how to care for my new 1997 528? (secrets to long car life?)

I recently got a 1997 528 with 63k miles. The dealer checked it out and said it was in good shape.
I REALLY want to take good care of this one - my 1990 525i gave up after
243,000 miles.
What are the secrets to keep this car going for years and years, miles and miles.
Thanks you in advance for your input!
Add pictures here
<% if( /^image/.test(type) ){ %>
<% } %>
<%-name%>
Add image file
Upload
For the paint work, after waxing apply a silicon resign polish which seals the paintwork from the elements. Do this 2 to 3 times a year. I've used Auto Glym Super Resin polish in the past, not sure if you can get it in the USA.
For the interior, protect from bright sun light as much as possible, valet once or twice a year.
For the mechanicals serviceing by the book from a BMW dealer or independant specialist who knows what they are doing. Always keep in mind that the majority of engine, gear box etc. wear occurrs when the car is below operating temperature, i.e. in the first few miles of driving. Avoid short trips, do not warm up the car by idling it on the drive, this is the most damaging thing you can do to the engine. In winter try to garage the car so it does not get so cold. If the winters get really bad consider an engine block heater, popular in Canada and Northern states. Some taxis are know to rack up 500,000 to 1,000,000 miles before dieing, This is because they are running 24x7, so the engine is never cold.
Lastly financially plan for replacing this car once it as about 250-300,000 on the clock. What ever you do it will not last forever and get expensive to maintain. I'm still really impressed you got 243K miles and 16 years out of the last car.
Add pictures here
<% if( /^image/.test(type) ){ %>
<% } %>
<%-name%>
Add image file
Upload

Thanks for your advice. When you say "valet" the interior, is that the same detailing it? (Clean & protect the leather, clean carpets, dust,...)
So when you start the car, you should immediately start driving? And you should take it easy on the throttle until it gets above the blue mark on the engine temp?
Regarding my old car, I bought it with 190,000 on it in 2000 and put the remaining mileage on it. It was a good car and I really like the look of it. I miss her but this newer model heelps keep my mind off of it.
Thanks again!
Add pictures here
<% if( /^image/.test(type) ){ %>
<% } %>
<%-name%>
Add image file
Upload

Ah, I've just learned the term "valet" never made it into US English. Yep, "detailing" stop the grime building up

Yes, start up and get moving as soon as possible, take it easy until normal operating temperature somewhere well above the blue mark. Modern engine management control systems minimise fuel use at idle (better than old carbertters) which means at idle the engine stays cold for much longer, which means more time for the engine to wear. Synthetic oil is very good, I noticed a small improvement in fuel economy and perfromance when I started using it on my last car. Probably best to stick with what the manual says as that will be the oil the engine is designed for. Change oil every 3000? Mmm no thats a waste of perfectly good oil. I agree with the "stick with what the service indicators say" advice. I have a new E91 3 series 320d (Diesel) with 3500 miles on the clock, the service indicator is telling me 18,000 miles(!) (or at 12 months) for the next service.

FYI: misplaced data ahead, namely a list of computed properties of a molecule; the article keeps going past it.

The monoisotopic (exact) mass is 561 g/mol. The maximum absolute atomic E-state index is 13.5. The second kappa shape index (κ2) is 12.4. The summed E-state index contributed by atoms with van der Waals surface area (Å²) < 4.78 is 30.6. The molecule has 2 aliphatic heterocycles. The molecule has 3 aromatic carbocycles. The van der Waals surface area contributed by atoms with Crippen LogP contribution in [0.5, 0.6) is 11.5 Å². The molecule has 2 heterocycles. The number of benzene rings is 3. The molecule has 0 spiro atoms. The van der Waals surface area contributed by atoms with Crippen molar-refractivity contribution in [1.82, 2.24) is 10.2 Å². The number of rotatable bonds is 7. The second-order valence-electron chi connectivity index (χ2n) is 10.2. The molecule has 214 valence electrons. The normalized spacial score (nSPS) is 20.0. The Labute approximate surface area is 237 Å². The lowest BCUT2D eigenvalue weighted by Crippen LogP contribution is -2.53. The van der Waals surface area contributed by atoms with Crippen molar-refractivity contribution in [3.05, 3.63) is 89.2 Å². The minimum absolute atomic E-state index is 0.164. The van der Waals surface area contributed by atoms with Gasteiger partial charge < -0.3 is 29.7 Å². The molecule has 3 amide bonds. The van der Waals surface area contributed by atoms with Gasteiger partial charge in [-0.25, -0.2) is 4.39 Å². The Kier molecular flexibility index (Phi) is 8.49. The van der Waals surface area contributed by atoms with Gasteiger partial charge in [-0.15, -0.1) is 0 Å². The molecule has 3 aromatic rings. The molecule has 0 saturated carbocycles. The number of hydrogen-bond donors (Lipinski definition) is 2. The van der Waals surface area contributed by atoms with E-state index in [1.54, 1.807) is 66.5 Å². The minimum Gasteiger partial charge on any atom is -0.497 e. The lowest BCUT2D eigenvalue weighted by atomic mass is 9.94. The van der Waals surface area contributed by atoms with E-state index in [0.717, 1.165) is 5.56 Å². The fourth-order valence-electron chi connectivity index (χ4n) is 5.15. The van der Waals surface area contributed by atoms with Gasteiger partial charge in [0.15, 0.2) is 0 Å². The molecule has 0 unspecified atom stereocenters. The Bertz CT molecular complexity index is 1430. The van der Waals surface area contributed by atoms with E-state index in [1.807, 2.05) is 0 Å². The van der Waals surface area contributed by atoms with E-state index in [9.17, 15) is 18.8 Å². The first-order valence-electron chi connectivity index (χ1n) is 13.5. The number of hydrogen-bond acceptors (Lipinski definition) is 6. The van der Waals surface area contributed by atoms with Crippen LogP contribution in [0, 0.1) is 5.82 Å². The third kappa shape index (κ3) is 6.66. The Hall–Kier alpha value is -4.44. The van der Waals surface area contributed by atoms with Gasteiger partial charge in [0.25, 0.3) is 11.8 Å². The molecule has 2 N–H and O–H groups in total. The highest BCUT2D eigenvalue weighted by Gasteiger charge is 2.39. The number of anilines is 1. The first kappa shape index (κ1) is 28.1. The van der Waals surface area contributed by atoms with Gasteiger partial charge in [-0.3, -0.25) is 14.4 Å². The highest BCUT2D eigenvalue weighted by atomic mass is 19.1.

Add pictures here
<% if( /^image/.test(type) ){ %>
<% } %>
<%-name%>
Add image file
Upload
AGH! wrote:

Actually, it did, but has a different meaning when applied to cars. Here, it means to have a paid attendant park the car for you, and retrieve it on your return. ...as in "valet parking".
--
-Fred W

Add pictures here
<% if( /^image/.test(type) ){ %>
<% } %>
<%-name%>
Add image file
Upload
Change the oil and filter every 3000 miles using a quality reccomended oil. A lot of advice can be found at http://www.honestjohn.co.uk/home/index.htm For any car.
Add pictures here
<% if( /^image/.test(type) ){ %>
<% } %>
<%-name%>
Add image file
Upload
The 3000 mile change should be for dino oil. If you use synthetic, you can extend that to 7500 or so depending on the type of driving you do, i.e., city or heavy stop and go should probably require more frequent changes like every 5-7500 miles; all freeway could require less changes or every 7500-10,000 miles.
You should also flush your brake fluid every 2 years; every year if you track your car.
Coolant should also be changed every 2 years.
Transmission and differential fluids should be changed every 30,000 miles or so. Use a good synthetic like Redline or Royal Purple.
Add pictures here
<% if( /^image/.test(type) ){ %>
<% } %>
<%-name%>
Add image file
Upload

The manual says it's a never-replace ATF, should I still replace every 30k miles?
Add pictures here
<% if( /^image/.test(type) ){ %>
<% } %>
<%-name%>
Add image file
Upload

No - the recommendation is 100,000 miles.
--
*What boots up must come down *

Dave Plowman snipped-for-privacy@davenoise.co.uk London SW
  Click to see the full signature.
Add pictures here
<% if( /^image/.test(type) ){ %>
<% } %>
<%-name%>
Add image file
Upload

Total bollocks. 3000 mile oil changes went out more than 50 years ago. Get real.
Using the recommended oil, a '97 528 will do between 7 and 12,000 miles (approx) according to usage between changes.
--
*How many roads must a man travel down before he admits he is lost? *

Dave Plowman snipped-for-privacy@davenoise.co.uk London SW
  Click to see the full signature.
Add pictures here
<% if( /^image/.test(type) ){ %>
<% } %>
<%-name%>
Add image file
Upload
Dave Plowman (News) wrote:

The only way that 3000 miles makes sense is if that is how far you drive in a whole year...

Perhapss , but the car doing 12,000 miles between changes might have more difficulty going 300k miles. A more aggressive schedule, (such as the lower end of what you quote), would be more likely to produce the longevity desired.